For me, revisiting Super Mario 64 is an exercise in flexing 24 years of muscle memory. Newcomers might struggle with its camera or find some the trickier platforming sequences frustrating, but Mario can still turn on a dime, wall bounce with grace, and triple jump with a finesse that no other video game character can muster. Age can not diminish that, and it never will.
Super Mario Sunshine
Super Mario Sunshine has always been considered the black sheep of Mario’s 3D family. It was acknowledged as a minor classic in 2002, but over time it has been quietly pushed aside and forgotten, like a misguided holiday romance.
On Nintendo Switch, Sunshine finds itself upscaled to 1080p and given much-needed room to breathe with a 16:9 aspect ratio. These welcome changes are offset by a stubborn refusal to allow the inverted aiming controls to be changed, despite a reversal of the horizontal camera. The F.L.U.D.D. mechanics have also been migrated from one pressure-sensitive GameCube trigger to two digital shoulder buttons on Switch.
It’s not an ideal compromise, especially when combined with the game’s wayward camera and looser approach to level design. All of this would be a problem were not for the game being such a uniquely singular Mario experience. Aiming F.L.U.D.D. is needlessly counter-intuitive, but then I swan-dive into a stream of water, and I forget all about it. I slide down a hill and launch into a jump. I bounce from a rope and hover in the air, held aloft by two jets of water. I climb a windmill to battle Petey Piranha in a mess of water, goo, and ground-pounds.
Super Mario Sunshine is a hodge-podge of the sublime and the ridiculous, a vacation of wild highs and hangover headaches. It’s a flawed, scruffy game by Nintendo’s standards, but I predict those expecting a disaster will be pleasantly surprised.
Super Mario Galaxy
Of the games in this collection, Super Mario Galaxy requires the least amount of polish from a visual perspective. Nintendo’s artistry looks wonderful in 1080p, and the game runs a silky smooth 60 fps without any hiccups. The implementation of the Wii version’s motion controls is more of a mixed bag, however.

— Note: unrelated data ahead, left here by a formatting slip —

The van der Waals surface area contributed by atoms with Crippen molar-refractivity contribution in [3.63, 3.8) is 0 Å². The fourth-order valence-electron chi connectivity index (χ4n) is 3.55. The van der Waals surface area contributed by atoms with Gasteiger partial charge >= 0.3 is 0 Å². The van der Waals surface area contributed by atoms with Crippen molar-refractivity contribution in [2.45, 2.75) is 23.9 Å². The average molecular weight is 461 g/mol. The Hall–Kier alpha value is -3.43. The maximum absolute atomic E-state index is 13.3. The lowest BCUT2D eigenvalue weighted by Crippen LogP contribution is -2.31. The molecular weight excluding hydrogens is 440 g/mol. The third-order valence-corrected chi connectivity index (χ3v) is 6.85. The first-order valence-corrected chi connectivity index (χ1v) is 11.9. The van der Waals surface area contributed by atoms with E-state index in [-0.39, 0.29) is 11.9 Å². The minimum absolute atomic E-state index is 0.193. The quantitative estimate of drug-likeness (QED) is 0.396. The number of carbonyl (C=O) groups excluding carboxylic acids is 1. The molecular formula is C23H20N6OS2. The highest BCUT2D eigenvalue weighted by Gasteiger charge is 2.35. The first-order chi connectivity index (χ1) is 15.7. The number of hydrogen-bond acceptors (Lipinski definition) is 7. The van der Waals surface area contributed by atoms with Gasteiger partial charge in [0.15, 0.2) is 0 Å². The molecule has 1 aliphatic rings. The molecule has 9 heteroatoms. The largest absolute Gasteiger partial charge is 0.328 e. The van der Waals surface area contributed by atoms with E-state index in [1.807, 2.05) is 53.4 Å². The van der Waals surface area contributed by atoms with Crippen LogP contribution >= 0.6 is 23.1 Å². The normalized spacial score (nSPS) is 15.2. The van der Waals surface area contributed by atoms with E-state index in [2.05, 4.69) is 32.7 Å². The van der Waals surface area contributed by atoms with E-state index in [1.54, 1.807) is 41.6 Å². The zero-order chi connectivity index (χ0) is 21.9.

In docked mode, you can play with a Pro Controller or two Joy-Cons. They work well enough, but the motion aiming is not as precise as Wii players will recall, and the absence of an infrared sensor means frequent recalibration.
In handheld mode, these actions are transferred to the Switch’s touchscreen. It’s an obvious solution, but in practice, some of the more intricate levels result in a spaghetti of fingers as your hand moves back and forth from the controller to the screen in quick succession. Thankfully, Mario’s spin-jump can now be performed with a simple tap of the Y button.
All of this would be a problem were it not for the game remaining one of the purest distillations of platforming ever committed to silicon. The touchscreen controls can be fiddly in the heat of the moment, but when that moment is a journey across a galaxy featuring castle planets, physics-defying bridges, a glass space station with constantly flipping gravity, and a gauntlet of lava-filled boulders, those problems fade away. It’s simply a joy to watch this version of Mario in action, bending the rules of space and motion across a series of varied and outrageously imaginative environments.
It’s striking how significantly video games changed in the decade between Super Mario 64 and Super Mario Galaxy, and how little they have evolved since. Despite Super Mario Odyssey‘s obvious achievements, it sits firmly in Galaxy‘s shadow. It’s another outright classic from Nintendo and a masterpiece of video game construction.
Game: Super Mario 3D All-Stars
Platform: Nintendo Switch
Release Date: September 18, 2020